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Getting the Most Out of the Holidays

Getting the Most Out of the Holidays

Family visiting? Too many snickerdoodles? Faculty in our holiday package advise on finding the season's joy

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Durham, NC - For some of us, the holiday season presents a mixed bag of emotions -- from financial worries, family strife and overeating to gratitude, joy and remembering the true reason for the season.  And that's before we start in on the snickerdoodles and all the calories that come with them.

Duke faculty experts are not immune to these issues, but their scholarship is helpful in advising people how to make the most of the holiday season.

Even with the joy the season brings, sociologist Linda George said it is not unusual to experience stress at this time of year for myriad reasons including loss of income, divorced families, mourning the loss of a loved one and the burden of hosting guests. In addition, many place undue pressure on themselves to create the "perfect" holiday, she said. She suggested countering stress by managing expectations, adjusting for financial constraints, and realizing this time will pass.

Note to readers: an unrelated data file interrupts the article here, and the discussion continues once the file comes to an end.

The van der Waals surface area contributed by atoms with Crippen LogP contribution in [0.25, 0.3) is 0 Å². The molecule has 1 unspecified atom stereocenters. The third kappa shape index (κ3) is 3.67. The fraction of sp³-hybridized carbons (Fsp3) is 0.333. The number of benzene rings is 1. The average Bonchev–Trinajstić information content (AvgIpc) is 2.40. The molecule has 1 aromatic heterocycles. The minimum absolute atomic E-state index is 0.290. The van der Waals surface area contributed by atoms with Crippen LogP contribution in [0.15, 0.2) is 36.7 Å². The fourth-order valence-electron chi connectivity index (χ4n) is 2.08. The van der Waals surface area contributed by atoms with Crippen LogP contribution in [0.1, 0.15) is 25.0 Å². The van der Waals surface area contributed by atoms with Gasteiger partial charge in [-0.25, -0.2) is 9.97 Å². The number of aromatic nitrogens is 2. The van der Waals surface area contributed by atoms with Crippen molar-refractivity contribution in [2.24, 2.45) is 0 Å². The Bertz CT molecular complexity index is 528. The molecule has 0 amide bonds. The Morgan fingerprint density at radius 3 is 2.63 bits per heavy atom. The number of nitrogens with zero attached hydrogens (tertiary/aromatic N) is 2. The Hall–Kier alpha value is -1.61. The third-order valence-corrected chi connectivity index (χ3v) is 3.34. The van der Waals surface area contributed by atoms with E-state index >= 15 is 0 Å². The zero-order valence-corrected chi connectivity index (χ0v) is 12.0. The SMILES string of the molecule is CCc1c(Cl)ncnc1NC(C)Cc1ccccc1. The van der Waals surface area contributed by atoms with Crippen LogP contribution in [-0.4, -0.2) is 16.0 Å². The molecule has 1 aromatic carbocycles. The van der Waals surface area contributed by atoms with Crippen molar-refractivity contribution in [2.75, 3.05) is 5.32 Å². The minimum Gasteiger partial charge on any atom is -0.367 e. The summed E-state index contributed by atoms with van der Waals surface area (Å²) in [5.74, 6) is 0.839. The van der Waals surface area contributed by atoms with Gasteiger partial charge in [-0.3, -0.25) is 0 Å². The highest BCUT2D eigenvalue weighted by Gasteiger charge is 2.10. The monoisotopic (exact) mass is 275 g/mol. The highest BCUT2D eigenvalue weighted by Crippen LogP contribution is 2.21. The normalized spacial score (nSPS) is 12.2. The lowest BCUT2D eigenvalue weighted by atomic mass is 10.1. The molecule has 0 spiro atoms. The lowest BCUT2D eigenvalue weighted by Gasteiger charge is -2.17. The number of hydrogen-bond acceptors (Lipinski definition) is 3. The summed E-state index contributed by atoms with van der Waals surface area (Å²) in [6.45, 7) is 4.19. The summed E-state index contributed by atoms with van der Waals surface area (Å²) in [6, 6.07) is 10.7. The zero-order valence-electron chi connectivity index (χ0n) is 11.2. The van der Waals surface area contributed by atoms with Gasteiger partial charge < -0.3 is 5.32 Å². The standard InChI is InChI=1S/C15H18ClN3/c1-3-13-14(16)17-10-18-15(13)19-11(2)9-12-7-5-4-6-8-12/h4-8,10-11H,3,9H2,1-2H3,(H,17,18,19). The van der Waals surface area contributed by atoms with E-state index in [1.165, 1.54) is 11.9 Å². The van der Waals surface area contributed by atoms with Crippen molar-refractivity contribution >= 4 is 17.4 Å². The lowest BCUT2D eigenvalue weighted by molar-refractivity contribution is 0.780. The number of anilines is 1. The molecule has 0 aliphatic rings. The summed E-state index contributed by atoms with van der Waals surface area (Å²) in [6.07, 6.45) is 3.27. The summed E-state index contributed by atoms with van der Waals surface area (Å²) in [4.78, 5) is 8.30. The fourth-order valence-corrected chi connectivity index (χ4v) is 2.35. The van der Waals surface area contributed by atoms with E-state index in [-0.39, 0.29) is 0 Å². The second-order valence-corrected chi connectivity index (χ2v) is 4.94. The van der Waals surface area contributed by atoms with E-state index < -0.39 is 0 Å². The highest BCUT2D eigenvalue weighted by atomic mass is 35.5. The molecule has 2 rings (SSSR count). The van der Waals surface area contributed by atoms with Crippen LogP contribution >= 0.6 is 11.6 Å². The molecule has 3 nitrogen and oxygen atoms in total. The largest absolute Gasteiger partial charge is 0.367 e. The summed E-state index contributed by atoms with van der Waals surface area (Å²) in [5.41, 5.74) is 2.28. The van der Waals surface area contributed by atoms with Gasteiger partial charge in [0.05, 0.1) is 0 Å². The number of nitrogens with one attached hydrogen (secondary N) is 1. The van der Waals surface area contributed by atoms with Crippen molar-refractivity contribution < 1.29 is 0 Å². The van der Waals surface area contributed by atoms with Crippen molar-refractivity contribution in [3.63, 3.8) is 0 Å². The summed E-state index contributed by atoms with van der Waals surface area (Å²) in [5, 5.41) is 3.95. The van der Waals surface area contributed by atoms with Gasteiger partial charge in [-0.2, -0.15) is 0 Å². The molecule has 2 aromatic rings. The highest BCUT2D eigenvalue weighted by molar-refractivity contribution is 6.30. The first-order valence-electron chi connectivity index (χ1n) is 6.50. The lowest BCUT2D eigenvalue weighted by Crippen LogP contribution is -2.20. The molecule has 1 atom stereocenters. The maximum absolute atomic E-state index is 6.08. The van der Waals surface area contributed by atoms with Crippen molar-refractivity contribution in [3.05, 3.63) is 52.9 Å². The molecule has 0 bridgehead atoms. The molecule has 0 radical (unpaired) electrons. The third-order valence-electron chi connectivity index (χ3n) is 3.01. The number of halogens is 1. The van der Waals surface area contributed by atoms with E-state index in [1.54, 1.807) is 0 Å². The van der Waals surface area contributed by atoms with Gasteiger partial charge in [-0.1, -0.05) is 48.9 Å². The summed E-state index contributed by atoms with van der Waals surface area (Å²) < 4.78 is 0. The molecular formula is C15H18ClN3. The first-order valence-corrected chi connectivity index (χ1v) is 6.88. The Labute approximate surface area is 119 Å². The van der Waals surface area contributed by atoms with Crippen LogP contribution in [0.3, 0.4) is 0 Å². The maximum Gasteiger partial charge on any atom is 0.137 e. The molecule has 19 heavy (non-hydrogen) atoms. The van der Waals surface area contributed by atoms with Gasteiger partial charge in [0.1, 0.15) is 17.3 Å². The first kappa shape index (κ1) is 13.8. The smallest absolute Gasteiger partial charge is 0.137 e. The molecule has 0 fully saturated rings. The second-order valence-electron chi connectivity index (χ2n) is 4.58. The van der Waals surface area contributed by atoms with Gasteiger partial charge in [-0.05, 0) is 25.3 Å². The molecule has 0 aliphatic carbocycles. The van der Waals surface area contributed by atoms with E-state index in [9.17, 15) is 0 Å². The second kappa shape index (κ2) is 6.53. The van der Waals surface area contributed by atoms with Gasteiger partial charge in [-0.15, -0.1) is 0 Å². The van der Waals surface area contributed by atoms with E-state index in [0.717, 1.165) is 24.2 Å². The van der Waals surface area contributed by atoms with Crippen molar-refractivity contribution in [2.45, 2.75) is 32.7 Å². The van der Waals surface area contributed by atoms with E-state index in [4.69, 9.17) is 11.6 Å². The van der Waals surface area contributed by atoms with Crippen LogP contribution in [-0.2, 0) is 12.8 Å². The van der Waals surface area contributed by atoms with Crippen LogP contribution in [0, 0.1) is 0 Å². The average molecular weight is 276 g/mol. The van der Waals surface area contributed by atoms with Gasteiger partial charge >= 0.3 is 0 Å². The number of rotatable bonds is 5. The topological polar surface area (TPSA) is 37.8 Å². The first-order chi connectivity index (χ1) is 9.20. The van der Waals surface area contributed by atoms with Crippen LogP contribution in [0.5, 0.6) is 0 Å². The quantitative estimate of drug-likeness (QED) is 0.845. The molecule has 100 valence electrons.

"There is a common belief in American culture that the holidays, especially Christmas for Christians, should be the most wonderful time of the year," George said. "In other cases, individuals are dealing with recent losses or chronic loneliness."

Associate Professor Amy Laura Hall of Duke's Divinity School finds solace and meaning in the act of grace.  "Grace should serve to remind us of the labor that produced the food on our tables," she said.

Food and the environment also present issues for the holidays.  Charlotte Clark, the director of sustainability at Duke's Nicholas School of the Environment, has ideas to help people "green" their holiday feasts, such as using local, sustainably produced vegetables, poultry and livestock.

But sometimes there is simply too much food, and we feel the urge to take advantage of the seasonal goodies on our tables. Nutritionist Beth Reardon said hidden calories in our favorite foods can add up and make us sluggish, even susceptible to illness.

"It is important to get proper nutrition to support our immune systems while celebrating with family and friends," Reardon said. 

But the holidays are also a time to look forward and start a new year with a positive outlook. In a new video -- one of four companion stories here exploring holiday issues -- five campus faith leaders shared their hopes and wishes for the new year. Among them: peace, kindness, a bountiful harvest and a fifth Duke basketball NCAA championship.

Wishes for the New Year

Wishes for the New Year


Five campus faith leaders shared their hopes and wishes for the new year. Among them: peace, kindness, a bountiful harvest and a fifth Duke basketball NCAA championship.

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